Biographer of French Realist and Post-Impressionist artists. Mack's parents were Adolph "Dick" Mack (1858-1948), a pharmacist and owner of a pharmacy, and Clara Gerstle (Mack) (1861-1909), daughter of the Lewis Gerstle, grocery magnate of San Francisco (Gerstle Park, Marin County). Mack attended the University of California before switching to the Massachusetts Institute of Technology, from which he received his B. A. in architecture in 1916. He worked as an architectural draftsman in New York until World War I was declared. After serving in the War, he returned to San Francisco where he again did architectural drawing and theater design production. In 1926 he left his architecture to travel to Spain where he made architectural measurements together with Thomas Gibson (1865-1941), producing a book on southern Spanish architecture in 1928. A companion volume for northern Spanish architecture appeared in 1930. Mack did extensive archival research in France, England and the United States on the artist Paul Cézanne, publishing a scholarly yet popular biography in 1935. This met with critical acclaim for its original archival research, standardizing the artist's life. He followed this with a second biography on Henri Toulouse-Lautrec in 1938. Mack served in the military a second time during World War II, stationed in England with the office of Strategic Services. During this time, he published a history on the Panama Canal. After the war, Mack wrote a third biography of a French artist, Gustave Courbet, in 1951. He authored a book on the 1906 San Francisco earthquake, of which he was a personal survivor, in 1981. Mack died in his Manhattan apartment at age 88. His papers, 1903-1974, are held at the University of California, Berkeley.Mack was the earliest full-length biographer of Cézanne in English. His biography began a series of scholarly English-language-authored biographies on the artist by John Rewald, Jack Lindsay and Linda Nochlin. Mack's thoroughness as an archival researcher dispelled many stories about the artist, for example, that the artist's family had descended from a Napoleonic officer and a black woman.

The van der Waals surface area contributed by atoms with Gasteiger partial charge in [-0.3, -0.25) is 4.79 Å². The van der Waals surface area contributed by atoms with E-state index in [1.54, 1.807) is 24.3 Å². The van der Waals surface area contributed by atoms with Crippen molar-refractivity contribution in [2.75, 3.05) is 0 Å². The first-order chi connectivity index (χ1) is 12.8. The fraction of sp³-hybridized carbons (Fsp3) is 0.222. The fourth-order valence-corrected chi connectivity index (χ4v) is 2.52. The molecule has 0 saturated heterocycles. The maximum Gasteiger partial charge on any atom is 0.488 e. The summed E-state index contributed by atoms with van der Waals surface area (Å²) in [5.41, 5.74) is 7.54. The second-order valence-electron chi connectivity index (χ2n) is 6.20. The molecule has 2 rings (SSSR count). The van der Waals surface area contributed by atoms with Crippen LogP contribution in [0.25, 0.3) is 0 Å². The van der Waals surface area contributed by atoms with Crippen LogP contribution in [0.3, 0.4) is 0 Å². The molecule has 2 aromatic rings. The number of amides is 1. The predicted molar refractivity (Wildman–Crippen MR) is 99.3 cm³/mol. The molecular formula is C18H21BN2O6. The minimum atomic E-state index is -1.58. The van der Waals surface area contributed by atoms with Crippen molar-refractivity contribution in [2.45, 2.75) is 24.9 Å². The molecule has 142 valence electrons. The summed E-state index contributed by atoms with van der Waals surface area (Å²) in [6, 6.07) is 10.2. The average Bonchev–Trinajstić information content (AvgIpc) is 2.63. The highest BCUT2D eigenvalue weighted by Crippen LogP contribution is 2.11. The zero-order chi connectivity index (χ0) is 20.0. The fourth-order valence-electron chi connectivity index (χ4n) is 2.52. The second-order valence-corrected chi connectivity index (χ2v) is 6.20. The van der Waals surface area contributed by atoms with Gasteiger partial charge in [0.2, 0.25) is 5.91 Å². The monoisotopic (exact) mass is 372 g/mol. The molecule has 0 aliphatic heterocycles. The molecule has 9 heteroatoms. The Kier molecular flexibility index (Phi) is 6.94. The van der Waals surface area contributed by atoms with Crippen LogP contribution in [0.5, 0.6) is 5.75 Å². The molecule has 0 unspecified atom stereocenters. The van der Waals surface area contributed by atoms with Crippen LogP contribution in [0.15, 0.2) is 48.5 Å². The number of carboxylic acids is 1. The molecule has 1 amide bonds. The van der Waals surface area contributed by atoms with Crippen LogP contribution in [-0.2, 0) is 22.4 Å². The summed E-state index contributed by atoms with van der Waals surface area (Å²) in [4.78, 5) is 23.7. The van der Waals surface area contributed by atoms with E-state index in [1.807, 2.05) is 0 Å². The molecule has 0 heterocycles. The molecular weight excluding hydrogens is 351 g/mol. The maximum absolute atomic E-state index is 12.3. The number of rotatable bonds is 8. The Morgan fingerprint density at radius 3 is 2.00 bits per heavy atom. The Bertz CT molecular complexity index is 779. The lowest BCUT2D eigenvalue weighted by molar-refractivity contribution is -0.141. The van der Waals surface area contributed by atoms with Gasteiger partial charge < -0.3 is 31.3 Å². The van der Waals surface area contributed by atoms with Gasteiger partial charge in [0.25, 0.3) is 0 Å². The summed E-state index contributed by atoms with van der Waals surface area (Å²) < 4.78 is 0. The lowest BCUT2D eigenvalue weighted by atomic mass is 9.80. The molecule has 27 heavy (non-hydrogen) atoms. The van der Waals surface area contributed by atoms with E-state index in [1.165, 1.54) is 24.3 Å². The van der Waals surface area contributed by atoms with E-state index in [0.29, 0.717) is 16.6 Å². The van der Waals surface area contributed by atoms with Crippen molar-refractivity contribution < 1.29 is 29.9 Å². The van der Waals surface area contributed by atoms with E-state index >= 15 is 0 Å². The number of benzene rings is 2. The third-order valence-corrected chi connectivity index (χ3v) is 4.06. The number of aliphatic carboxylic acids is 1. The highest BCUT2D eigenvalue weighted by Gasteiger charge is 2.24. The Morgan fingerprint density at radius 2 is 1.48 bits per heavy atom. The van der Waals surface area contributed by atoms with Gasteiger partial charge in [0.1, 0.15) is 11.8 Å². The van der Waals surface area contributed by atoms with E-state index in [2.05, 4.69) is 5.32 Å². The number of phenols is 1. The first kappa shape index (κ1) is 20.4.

Lewis Gerstle Mack
[B. A. thesis:] A Hotel for a California Seaside Resort. Massachusetts Institute of Technology, 1916; and Gibson, Thomas. Architectural Details of Southern Spain: One Hundred Measured Drawings, One Hundred and Thirteen Photographs. New York: W. Helburn Inc., 1928; Architectural Details of Northern and Central Spain. New York: W. Helburn, Inc., 1930; Paul Cézanne. New York: A. A. Knopf, 1936, [copyright 1935]; Toulouse-Lautrec. London: J. Cape, 1938; Gustave Courbet. New York: Knopf, 1951.
Mack, Gerstle. Lewis and Hannah Gerstle. New York: Profile Press, 1953; "Gerstle Mack, 88, Author, Biographer and Historian." New York Times February 17, 1983, p. D23.